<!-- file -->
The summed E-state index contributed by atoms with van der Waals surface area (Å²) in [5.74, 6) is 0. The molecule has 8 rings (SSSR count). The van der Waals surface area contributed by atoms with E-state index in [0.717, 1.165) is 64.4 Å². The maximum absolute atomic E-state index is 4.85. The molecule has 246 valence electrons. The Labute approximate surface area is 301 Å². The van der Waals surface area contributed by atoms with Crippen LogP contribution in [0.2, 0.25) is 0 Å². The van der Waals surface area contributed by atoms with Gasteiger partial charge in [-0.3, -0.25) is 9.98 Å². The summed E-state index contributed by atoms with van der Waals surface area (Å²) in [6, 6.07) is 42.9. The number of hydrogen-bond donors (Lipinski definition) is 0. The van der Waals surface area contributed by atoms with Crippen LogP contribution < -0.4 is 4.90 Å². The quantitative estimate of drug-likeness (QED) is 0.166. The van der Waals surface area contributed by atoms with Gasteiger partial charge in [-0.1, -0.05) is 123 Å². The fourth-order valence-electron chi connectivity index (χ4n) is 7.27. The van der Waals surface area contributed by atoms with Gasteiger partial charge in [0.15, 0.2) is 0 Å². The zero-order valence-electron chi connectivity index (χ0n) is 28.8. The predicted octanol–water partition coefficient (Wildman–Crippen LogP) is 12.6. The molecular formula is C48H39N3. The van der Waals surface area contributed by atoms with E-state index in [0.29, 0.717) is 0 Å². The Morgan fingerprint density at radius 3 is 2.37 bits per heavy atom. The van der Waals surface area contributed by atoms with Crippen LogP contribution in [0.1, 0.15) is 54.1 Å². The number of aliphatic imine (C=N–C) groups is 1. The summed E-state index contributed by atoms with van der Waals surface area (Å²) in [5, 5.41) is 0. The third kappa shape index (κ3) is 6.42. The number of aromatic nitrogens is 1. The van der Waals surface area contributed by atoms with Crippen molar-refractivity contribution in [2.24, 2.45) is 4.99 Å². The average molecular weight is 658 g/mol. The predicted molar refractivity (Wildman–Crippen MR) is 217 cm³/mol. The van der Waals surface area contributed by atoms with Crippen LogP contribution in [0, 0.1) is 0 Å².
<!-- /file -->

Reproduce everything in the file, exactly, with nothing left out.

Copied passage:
The summed E-state index contributed by atoms with van der Waals surface area (Å²) in [5.74, 6) is 0. The molecule has 8 rings (SSSR count). The van der Waals surface area contributed by atoms with E-state index in [0.717, 1.165) is 64.4 Å². The maximum absolute atomic E-state index is 4.85. The molecule has 246 valence electrons. The Labute approximate surface area is 301 Å². The van der Waals surface area contributed by atoms with Crippen LogP contribution in [0.2, 0.25) is 0 Å². The van der Waals surface area contributed by atoms with Gasteiger partial charge in [-0.3, -0.25) is 9.98 Å². The summed E-state index contributed by atoms with van der Waals surface area (Å²) in [6, 6.07) is 42.9. The number of hydrogen-bond donors (Lipinski definition) is 0. The van der Waals surface area contributed by atoms with Crippen LogP contribution < -0.4 is 4.90 Å². The quantitative estimate of drug-likeness (QED) is 0.166. The van der Waals surface area contributed by atoms with Gasteiger partial charge in [-0.1, -0.05) is 123 Å². The fourth-order valence-electron chi connectivity index (χ4n) is 7.27. The van der Waals surface area contributed by atoms with Gasteiger partial charge in [0.15, 0.2) is 0 Å². The zero-order valence-electron chi connectivity index (χ0n) is 28.8. The predicted octanol–water partition coefficient (Wildman–Crippen LogP) is 12.6. The molecular formula is C48H39N3. The van der Waals surface area contributed by atoms with E-state index in [0.29, 0.717) is 0 Å². The Morgan fingerprint density at radius 3 is 2.37 bits per heavy atom. The van der Waals surface area contributed by atoms with Crippen LogP contribution in [0.1, 0.15) is 54.1 Å². The number of aliphatic imine (C=N–C) groups is 1. The summed E-state index contributed by atoms with van der Waals surface area (Å²) in [5, 5.41) is 0. The third kappa shape index (κ3) is 6.42. The number of aromatic nitrogens is 1. The van der Waals surface area contributed by atoms with Crippen molar-refractivity contribution in [2.24, 2.45) is 4.99 Å². The average molecular weight is 658 g/mol. The predicted molar refractivity (Wildman–Crippen MR) is 217 cm³/mol. The van der Waals surface area contributed by atoms with Crippen LogP contribution in [0, 0.1) is 0 Å².